The Securities and Exchange Commission is playing an increasingly important role in discussions of economic stability as the share of nonbank lending rises, the agency’s chairman, Jay Clayton, said at an industry conference Thursday.
The growth of collateralized loan obligations, in particular, is one of the primary nonbank lending issues “on the table recently” for discussion, Clayton said. He said that the SEC is studying CLOs, single securities backed by a pool of debt, which often have a low credit rating.
“Even if we conclude that the growth in CLOs is not something that poses a systemic risk, having those discussions among market regulators and banking regulators is a really big thing,” Clayton said at the Investment Company Institute’s General Membership Meeting in Washington. About two-thirds of CLOs are held by nonbank investors, according to the Financial Stability Board.
Nonbanks such as mutual funds, hedge funds and asset managers are increasingly controlling debt marketplaces and lending. According to Federal Reserve research, this growth in lending among nonbanks came after post-financial crisis legislation requiring large banks to meet high standards for the amount and quality of capital on their balance sheets. The Financial Stability Board estimates that banks’ share of global financial assets had fallen to 39 percent in 2018 from 45 percent in 2008, while nonbank lending had grown to 31 percent from 26 percent in the same time period.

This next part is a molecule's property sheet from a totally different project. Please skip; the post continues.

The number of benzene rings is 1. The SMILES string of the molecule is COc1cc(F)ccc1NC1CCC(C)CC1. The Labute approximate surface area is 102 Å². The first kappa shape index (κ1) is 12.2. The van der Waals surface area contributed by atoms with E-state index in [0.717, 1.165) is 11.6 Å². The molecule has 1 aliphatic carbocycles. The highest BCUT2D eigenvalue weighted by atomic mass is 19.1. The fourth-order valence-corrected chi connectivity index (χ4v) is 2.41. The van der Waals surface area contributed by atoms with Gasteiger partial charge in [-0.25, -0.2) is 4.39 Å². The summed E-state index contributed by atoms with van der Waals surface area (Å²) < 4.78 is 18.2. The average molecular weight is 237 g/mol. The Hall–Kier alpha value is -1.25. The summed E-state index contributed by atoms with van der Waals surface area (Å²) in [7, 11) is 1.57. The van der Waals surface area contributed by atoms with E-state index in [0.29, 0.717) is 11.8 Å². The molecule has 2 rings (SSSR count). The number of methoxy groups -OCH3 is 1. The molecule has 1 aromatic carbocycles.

“For someone like me and my other market regulators, our participation in these stability discussions has become more meaningful because more of the financing for our economy is in our public capital markets as opposed to the bank market,” Clayton said.
For Clayton, who took over at the SEC in 2017, this means that “systemic risk has been a very interesting and big part of my job,” he said.
Systemic risk, a key concept in financial regulation that means an institution is “too big to fail,” has typically been monitored by bank regulators who were tasked with enforcing the tight risk and capital requirements of the Dodd-Frank Act for banks’ balance sheets.
But while the SEC is now better equipped to weigh in on systemic risk, Clayton said there’s not yet a particular segment of the market that keeps him up at night.
“If there were, I’d be doing something,” he said.